In a statement, the association said it "encourages physician-led health care teams that utilize the unique knowledge and valuable contributions of all clinicians to enhance patient outcomes." It noted that top hospital systems are using physician-led teams to improve patients' health while reducing costs.
To be sure, doctors won't be displaced anytime soon. But shifting tasks to other professionals may reduce the need to train so many of them.
According to a 2013 study by the nonpartisan Rand Corporation, there are about seven doctors per 10,000 patients under a standard primary care team model. But under models that include more nurse practitioners and physician assistants, just six doctors are needed. And in clinics run by highly trained nurses, the ratio drops to less than one doctor per 10,000 patients.
Hospital systems like UCHealth, the University of Colorado-affiliated system where Lin and Peterson work, are betting that the future of health care involves a mix of professionals sharing responsibility for patients. Doctors will still run the show, but they'll have to give up some control.
That culture change makes many doctors uneasy at first. Doctors want to protect their one-on-one relationship with patients. They may not understand what their non-physician colleagues have been trained to do, or are legally able to do. And many worry that change will make them even busier, by forcing them to manage the lower-credentialed professionals around them.
Lin is the chief information officer for UCHealth. As an administrator, he's always pushing for change -- his latest project is a system that releases certain test results to patients the moment they become available. But as a practicing doctor, he also understands that change is hard.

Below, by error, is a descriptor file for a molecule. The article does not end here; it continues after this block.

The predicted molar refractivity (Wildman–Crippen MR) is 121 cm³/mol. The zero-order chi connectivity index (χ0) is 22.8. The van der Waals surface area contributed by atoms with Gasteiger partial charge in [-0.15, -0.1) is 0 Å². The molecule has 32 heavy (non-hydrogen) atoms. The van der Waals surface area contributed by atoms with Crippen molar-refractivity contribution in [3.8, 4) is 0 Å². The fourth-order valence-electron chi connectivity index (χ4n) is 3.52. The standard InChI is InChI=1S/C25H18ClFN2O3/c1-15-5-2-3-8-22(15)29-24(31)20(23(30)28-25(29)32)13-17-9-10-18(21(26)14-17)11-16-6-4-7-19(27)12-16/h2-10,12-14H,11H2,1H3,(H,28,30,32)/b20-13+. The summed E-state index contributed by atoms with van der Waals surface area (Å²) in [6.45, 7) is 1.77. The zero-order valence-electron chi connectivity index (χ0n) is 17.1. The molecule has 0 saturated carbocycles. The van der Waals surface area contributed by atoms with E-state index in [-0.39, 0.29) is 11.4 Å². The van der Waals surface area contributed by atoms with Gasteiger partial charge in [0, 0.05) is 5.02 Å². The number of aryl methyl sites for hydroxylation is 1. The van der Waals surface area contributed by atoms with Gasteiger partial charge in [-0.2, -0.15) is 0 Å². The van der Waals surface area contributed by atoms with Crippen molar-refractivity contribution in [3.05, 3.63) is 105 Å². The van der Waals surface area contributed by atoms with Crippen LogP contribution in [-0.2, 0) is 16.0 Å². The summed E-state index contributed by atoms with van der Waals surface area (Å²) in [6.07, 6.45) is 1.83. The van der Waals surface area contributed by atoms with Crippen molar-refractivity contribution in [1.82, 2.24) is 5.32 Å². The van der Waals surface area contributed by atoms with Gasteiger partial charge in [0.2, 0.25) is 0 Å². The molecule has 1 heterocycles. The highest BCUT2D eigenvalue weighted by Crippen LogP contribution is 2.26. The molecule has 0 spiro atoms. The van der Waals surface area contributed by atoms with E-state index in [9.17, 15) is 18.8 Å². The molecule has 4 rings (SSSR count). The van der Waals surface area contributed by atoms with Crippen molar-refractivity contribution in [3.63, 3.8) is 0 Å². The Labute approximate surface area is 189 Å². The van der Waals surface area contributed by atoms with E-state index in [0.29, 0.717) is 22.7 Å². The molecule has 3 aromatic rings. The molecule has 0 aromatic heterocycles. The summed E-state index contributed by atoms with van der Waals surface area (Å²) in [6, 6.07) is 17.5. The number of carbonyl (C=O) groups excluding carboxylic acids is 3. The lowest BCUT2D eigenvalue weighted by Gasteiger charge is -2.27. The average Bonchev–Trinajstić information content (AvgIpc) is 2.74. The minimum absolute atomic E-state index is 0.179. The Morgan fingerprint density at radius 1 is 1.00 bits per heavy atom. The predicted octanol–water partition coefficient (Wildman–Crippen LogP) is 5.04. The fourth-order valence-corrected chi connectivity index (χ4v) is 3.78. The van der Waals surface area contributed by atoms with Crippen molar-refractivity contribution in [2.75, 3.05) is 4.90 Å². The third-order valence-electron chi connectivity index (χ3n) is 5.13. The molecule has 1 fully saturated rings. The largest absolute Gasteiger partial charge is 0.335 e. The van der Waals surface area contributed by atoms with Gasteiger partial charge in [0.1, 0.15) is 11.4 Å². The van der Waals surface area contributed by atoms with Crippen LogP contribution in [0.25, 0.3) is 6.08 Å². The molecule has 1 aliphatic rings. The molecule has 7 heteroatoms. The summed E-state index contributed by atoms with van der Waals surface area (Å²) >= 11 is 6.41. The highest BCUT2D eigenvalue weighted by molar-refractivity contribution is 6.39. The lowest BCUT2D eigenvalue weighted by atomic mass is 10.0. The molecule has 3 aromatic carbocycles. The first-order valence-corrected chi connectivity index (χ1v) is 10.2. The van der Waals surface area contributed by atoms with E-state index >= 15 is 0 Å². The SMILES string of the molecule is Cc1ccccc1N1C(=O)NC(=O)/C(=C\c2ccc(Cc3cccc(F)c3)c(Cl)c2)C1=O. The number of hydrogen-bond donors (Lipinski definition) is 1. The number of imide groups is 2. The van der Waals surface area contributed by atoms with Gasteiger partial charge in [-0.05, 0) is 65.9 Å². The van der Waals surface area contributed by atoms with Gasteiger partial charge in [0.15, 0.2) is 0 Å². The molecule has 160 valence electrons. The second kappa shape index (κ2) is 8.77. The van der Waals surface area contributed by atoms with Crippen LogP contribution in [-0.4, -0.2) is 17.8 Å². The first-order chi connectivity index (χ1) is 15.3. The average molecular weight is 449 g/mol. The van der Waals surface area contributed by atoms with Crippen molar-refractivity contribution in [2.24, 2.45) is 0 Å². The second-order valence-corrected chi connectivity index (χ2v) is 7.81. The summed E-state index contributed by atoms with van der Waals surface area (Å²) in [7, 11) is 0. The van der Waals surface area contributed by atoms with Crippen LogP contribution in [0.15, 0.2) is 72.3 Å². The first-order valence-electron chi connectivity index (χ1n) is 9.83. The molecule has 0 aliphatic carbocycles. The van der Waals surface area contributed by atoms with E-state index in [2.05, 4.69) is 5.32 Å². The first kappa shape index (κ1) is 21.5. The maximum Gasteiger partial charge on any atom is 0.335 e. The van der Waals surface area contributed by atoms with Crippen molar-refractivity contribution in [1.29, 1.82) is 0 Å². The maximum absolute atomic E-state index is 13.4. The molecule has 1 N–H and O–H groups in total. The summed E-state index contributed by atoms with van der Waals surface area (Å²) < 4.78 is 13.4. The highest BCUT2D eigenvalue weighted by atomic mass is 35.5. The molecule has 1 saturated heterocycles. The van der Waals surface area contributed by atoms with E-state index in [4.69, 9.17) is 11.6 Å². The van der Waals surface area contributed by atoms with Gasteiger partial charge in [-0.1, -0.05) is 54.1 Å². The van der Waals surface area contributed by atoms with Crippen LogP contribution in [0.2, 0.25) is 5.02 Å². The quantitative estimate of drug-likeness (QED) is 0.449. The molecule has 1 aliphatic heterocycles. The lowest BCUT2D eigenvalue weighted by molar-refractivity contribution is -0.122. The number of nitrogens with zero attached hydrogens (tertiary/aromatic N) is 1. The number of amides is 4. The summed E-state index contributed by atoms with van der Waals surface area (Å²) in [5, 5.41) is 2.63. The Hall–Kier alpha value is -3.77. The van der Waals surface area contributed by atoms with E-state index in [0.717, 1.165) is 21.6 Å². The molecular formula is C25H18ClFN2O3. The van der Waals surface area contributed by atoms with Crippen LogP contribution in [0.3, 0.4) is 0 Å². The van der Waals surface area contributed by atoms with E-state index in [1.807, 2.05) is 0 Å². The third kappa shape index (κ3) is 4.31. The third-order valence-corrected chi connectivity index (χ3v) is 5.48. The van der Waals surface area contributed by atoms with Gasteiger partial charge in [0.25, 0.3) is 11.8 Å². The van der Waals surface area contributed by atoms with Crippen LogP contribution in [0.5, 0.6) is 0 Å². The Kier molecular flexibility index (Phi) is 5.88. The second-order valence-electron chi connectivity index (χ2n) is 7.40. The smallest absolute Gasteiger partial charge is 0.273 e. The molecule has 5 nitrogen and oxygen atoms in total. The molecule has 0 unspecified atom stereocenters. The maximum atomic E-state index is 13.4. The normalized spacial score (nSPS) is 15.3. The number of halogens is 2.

Having Peterson in the examination room with him took some getting used to, he said. "Like many doctors, I have a fear of letting go of all the things I traditionally do." That includes documenting a visit. "I'm getting over it, because I don't want to be the only one here at 8 o'clock at night, typing."
Matt Moles, a doctor who practices in the same clinic, said he also initially felt uncomfortable. Sharing the examination room went against his medical training, he said: "We're trained to trust no one."
It's still possible for doctors to have jobs that resemble the Norman Rockwell era of long consultations, if they're willing to opt out of the mainstream. A small but growing number are setting up or joining practices that, rather than taking health insurance, charge patients a monthly fee, typically around $75, for unlimited visits.
"I personally have the mentality of -- leave me alone, I'll take care of my patients," said Dr. Cory Carroll, when reached by phone at his family care practice in Fort Collins, Colo. He's been a solo practitioner for most of his 25-year career.